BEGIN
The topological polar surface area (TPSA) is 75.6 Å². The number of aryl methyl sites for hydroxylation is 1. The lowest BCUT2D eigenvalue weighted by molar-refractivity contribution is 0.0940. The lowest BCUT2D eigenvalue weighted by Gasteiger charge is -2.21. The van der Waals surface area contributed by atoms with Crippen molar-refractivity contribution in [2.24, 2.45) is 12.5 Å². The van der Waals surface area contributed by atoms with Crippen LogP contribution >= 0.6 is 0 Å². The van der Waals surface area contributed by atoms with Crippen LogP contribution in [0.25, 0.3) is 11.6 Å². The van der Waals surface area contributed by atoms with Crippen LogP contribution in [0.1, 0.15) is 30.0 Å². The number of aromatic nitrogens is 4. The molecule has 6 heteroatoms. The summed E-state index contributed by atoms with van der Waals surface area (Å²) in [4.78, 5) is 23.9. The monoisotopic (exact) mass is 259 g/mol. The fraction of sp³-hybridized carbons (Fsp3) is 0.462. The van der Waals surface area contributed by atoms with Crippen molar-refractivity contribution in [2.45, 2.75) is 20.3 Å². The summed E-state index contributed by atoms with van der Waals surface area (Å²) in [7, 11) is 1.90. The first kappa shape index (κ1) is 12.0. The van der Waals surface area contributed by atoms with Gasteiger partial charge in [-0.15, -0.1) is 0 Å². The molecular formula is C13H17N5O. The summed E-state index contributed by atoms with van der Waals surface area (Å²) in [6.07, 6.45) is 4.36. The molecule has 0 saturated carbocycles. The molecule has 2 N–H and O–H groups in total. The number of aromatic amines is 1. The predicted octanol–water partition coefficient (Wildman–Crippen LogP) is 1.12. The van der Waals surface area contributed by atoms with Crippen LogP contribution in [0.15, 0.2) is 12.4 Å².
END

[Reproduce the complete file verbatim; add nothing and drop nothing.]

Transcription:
The topological polar surface area (TPSA) is 75.6 Å². The number of aryl methyl sites for hydroxylation is 1. The lowest BCUT2D eigenvalue weighted by molar-refractivity contribution is 0.0940. The lowest BCUT2D eigenvalue weighted by Gasteiger charge is -2.21. The van der Waals surface area contributed by atoms with Crippen molar-refractivity contribution in [2.24, 2.45) is 12.5 Å². The van der Waals surface area contributed by atoms with Crippen LogP contribution >= 0.6 is 0 Å². The van der Waals surface area contributed by atoms with Crippen LogP contribution in [0.25, 0.3) is 11.6 Å². The van der Waals surface area contributed by atoms with Crippen LogP contribution in [0.1, 0.15) is 30.0 Å². The number of aromatic nitrogens is 4. The molecule has 6 heteroatoms. The summed E-state index contributed by atoms with van der Waals surface area (Å²) in [4.78, 5) is 23.9. The monoisotopic (exact) mass is 259 g/mol. The fraction of sp³-hybridized carbons (Fsp3) is 0.462. The van der Waals surface area contributed by atoms with Crippen molar-refractivity contribution in [2.45, 2.75) is 20.3 Å². The summed E-state index contributed by atoms with van der Waals surface area (Å²) in [7, 11) is 1.90. The first kappa shape index (κ1) is 12.0. The van der Waals surface area contributed by atoms with Gasteiger partial charge in [-0.15, -0.1) is 0 Å². The molecular formula is C13H17N5O. The summed E-state index contributed by atoms with van der Waals surface area (Å²) in [6.07, 6.45) is 4.36. The molecule has 0 saturated carbocycles. The molecule has 2 N–H and O–H groups in total. The number of aromatic amines is 1. The predicted octanol–water partition coefficient (Wildman–Crippen LogP) is 1.12. The van der Waals surface area contributed by atoms with Crippen LogP contribution in [0.15, 0.2) is 12.4 Å².